We died with Christ (Romans 6:8) and it is no longer we who sin but the sinful nature within us (Romans 7:17). Our sinful nature will die, and we who are in Christ Jesus will live on in eternity as co-heirs with Christ Jesus.
3: For what the Law could not do, weak as it was through the flesh, God did: sending His own Son in the likeness of sinful flesh and as an offering for sin, He condemned sin in the flesh,
The Law is good but limited. We’ve covered this detail a couple of times already.
The Law is just but it cannot justify (Romans 7:12, 3:20).
The Law is holy (it came from God who is Holy) but it cannot sanctify (Romans 7:12).
The Law confirms that I am a sinner before God but it cannot make me a saint!
(A mirror may show me that I am filthy but it cannot cleanse me).
What the Law could not do, God did through His Son, Jesus Christ! Jesus fulfilled the righteous demands of the Law. Jesus Christ is the end of the Law (Romans 10:4).
Believe me when I say this, and Scripture will back me up, God does not want us to go on sinning. But even if we do those in Christ Jesus will not be condemned for doing so. The Law could not save, the Law could not give a person eternal life, but God could and He did through the sacrificial death of His Son for all those who believe.
Jesus came to give us eternal life and He did it in such a way as to fulfill the “righteous requirements of the law.” When Jesus freely gave up His life, He satisfied all the demands of the Law - “It is finished!” It cannot ask for one thing more.
4: so that the (righteous) requirements of the Law might be fulfilled in us, who do not walk according to the flesh but according to the Spirit.
What are the “(righteous) requirements of the Law?” What does the book say?
25: And a lawyer (who hoped to make a fool of Jesus) stood up and put Him to the test, saying, “Teacher, what shall I do to inherit eternal life?”
26: And He (aware that he was a lawyer) said to him, “What is written in the Law? How does it read to you?”
27: And he answered, “YOU SHALL LOVE THE LORD YOUR GOD WITH ALL YOUR HEART, AND WITH ALL YOUR SOUL, AND WITH ALL YOUR STRENGTH, AND WITH ALL YOUR MIND; AND YOUR NEIGHBOR AS YOUR SELF.”
28: And He said to him, “You have answered correctly; DO THIS AND YOU WILL LIVE.”
The “righteous requirements” of the Law demands and requires that a person live a righteous life of loving God (perfectly) and loving one’s neighbor (perfectly).
I can’t do this and neither can you. How are we, as Believers, to accomplish this?
The Person and power of the Holy Spirit makes this possible.
Read verse 4 again carefully, it does not say, “by us” it says, “in us.”
This is something God does in us by His power and by the working of the Holy Spirit.
This is Bible study 101, but some of you may be unaware, the flesh is that which I do in and of myself (that which I produce). The Spirit refers to that which God does in me by the Person of the indwelling Holy Spirit.
The Law requires that I love God and love my neighbor (Matthew 22:36-40).
These two commandments summarize not only the Ten Commandments but all of God’s Commandments. We know from our study of Romans, that we cannot keep the Law by trying to keep the Law. It’s impossible. Even a saved sinner cannot do it.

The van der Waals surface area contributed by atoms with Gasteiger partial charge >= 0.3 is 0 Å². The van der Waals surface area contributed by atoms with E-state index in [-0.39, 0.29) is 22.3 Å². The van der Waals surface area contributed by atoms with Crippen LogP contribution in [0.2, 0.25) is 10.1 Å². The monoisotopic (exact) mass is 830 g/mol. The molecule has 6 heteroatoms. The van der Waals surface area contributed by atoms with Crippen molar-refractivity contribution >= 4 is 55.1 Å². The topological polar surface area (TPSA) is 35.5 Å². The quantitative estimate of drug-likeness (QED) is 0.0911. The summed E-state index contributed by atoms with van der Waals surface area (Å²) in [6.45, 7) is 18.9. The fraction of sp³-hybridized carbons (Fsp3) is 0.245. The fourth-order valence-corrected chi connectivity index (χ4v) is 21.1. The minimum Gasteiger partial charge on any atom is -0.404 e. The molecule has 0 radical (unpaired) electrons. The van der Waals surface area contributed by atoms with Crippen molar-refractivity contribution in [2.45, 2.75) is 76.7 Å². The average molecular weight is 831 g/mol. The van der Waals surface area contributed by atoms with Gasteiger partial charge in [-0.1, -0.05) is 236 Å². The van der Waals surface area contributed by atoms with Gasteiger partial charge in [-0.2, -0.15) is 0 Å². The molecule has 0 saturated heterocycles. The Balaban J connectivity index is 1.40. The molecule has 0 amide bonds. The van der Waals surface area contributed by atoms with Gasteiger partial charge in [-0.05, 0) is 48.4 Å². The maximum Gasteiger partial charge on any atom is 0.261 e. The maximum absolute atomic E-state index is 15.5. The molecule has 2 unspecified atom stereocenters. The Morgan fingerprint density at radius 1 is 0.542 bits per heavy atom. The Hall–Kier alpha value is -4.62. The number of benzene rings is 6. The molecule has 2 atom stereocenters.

They want to – but they can’t (Romans 7:14-25).
The key to fulfilling the law is love (Romans13:8-10 and Galatians 5:14).
Think about this. The Biblical definition of the word “love” is seeking another’s highest good. Put another way you want the best for that individual!
The definition of a friend (neighbor) has changed in today’s hi-tech world. In the context of social media, the term “friend” is often used to describe the contacts in a folder on some electronic device rather than relationships. You may have the ability to send your “friends” a text message from time to time but this is not the same thing as having or experiencing a long-term personal relationship with a person one on one.
There are many definitions of what it means to be a “friend” nowadays.
I’ll put it to you this way. A true friend is someone who is seeking your highest good!
If someone is always loyal, chaste, honest in every transaction, thinks of you first, and is putting your needs first then you have a true friend. But if there is one word that unlocks the real meaning of true friendship it is commitment (1 Corinthians 13:1-13).
Now that being the case, if you love your neighbor (friend) you’re not going to walk into his garage and take his $1200 bicycle, you’re not going to spread gossip about them, you’re not going to sleep with their spouse, you’re not going to lie to them, you don’t fight and squabble over every little thing, you don’t carry grudges, and you’re not going to insult them at the drop of a hat. Why? You’re seeking their “highest good.” You’re putting them “first.” You’re committed to the relationship and to its happiness.
Reminding you all of what we covered back in Lesson 25, the Mosaic Law was intended by the LORD God to be a temporary covenant. The New Covenant, to which the Mosaic Law actually pointed to, stands as a “way of life” that is different in nature to the way of life under the Law. Believers in the Grace Age live by the Spirit and are guided by love and truth. In other words, the Mosaic Law is fulfilled in Christ Jesus!
Love and truth – these two items are getting harder and harder to find by the day.
And this should not be the case. Are we not living in a Christian nation?
What is the ultimate expression of one’s love for another?
Jesus Christ gives us the perfect example:
12: This is My commandment, that you love one another, just as I have loved you.
13: “Greater love has no one than this, that one lay down his life (seeking their highest good) for his friends….” (See also Romans 5:6-8).
If more people would practice the concept of “seeking the highest good” of others, how many problems would go away in our families, our workplaces, our communities, our nation, Washington, D.C., and in the world?
The key to this dilemma is what’s missing in all these places…Jesus Christ.
The key to having love is a Spirit-filled walk (Galatians 5:13-23 and Romans8:4).
The Spirit of God produces this love in us (Galatians 5:22-23).
(To be continued)
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GJ Heitzman’s Ministry